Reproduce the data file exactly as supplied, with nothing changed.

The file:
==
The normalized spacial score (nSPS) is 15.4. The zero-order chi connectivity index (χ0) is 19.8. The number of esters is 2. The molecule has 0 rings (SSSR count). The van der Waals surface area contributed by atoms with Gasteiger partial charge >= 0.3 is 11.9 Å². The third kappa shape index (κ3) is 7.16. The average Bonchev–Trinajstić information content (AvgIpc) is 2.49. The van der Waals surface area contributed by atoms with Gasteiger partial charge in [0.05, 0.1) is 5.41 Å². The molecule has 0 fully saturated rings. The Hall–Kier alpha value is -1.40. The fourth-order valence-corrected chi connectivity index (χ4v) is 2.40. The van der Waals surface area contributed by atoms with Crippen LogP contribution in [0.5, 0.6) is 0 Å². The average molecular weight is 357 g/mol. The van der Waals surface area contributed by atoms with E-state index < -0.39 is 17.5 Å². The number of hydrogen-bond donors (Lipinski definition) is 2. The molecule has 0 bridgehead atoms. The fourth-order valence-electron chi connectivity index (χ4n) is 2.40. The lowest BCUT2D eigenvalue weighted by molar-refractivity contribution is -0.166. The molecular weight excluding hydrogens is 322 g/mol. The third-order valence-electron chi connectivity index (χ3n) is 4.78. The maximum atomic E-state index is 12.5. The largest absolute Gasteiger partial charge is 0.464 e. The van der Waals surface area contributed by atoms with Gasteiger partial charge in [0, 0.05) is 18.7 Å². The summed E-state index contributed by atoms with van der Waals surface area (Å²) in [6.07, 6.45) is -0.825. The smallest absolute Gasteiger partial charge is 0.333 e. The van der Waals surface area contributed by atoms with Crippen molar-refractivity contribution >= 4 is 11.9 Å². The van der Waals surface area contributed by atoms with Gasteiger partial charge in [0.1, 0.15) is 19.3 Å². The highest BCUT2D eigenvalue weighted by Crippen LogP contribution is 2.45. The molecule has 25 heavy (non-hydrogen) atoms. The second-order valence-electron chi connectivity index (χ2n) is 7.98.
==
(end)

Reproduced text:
The normalized spacial score (nSPS) is 15.4. The zero-order chi connectivity index (χ0) is 19.8. The number of esters is 2. The molecule has 0 rings (SSSR count). The van der Waals surface area contributed by atoms with Gasteiger partial charge >= 0.3 is 11.9 Å². The third kappa shape index (κ3) is 7.16. The average Bonchev–Trinajstić information content (AvgIpc) is 2.49. The van der Waals surface area contributed by atoms with Gasteiger partial charge in [0.05, 0.1) is 5.41 Å². The molecule has 0 fully saturated rings. The Hall–Kier alpha value is -1.40. The fourth-order valence-corrected chi connectivity index (χ4v) is 2.40. The van der Waals surface area contributed by atoms with Crippen LogP contribution in [0.5, 0.6) is 0 Å². The average molecular weight is 357 g/mol. The van der Waals surface area contributed by atoms with E-state index < -0.39 is 17.5 Å². The number of hydrogen-bond donors (Lipinski definition) is 2. The molecule has 0 bridgehead atoms. The fourth-order valence-electron chi connectivity index (χ4n) is 2.40. The lowest BCUT2D eigenvalue weighted by molar-refractivity contribution is -0.166. The molecular weight excluding hydrogens is 322 g/mol. The third-order valence-electron chi connectivity index (χ3n) is 4.78. The maximum atomic E-state index is 12.5. The largest absolute Gasteiger partial charge is 0.464 e. The van der Waals surface area contributed by atoms with Gasteiger partial charge in [0, 0.05) is 18.7 Å². The summed E-state index contributed by atoms with van der Waals surface area (Å²) in [6.07, 6.45) is -0.825. The smallest absolute Gasteiger partial charge is 0.333 e. The van der Waals surface area contributed by atoms with Crippen molar-refractivity contribution >= 4 is 11.9 Å². The van der Waals surface area contributed by atoms with Gasteiger partial charge in [0.1, 0.15) is 19.3 Å². The highest BCUT2D eigenvalue weighted by Crippen LogP contribution is 2.45. The molecule has 25 heavy (non-hydrogen) atoms. The second-order valence-electron chi connectivity index (χ2n) is 7.98.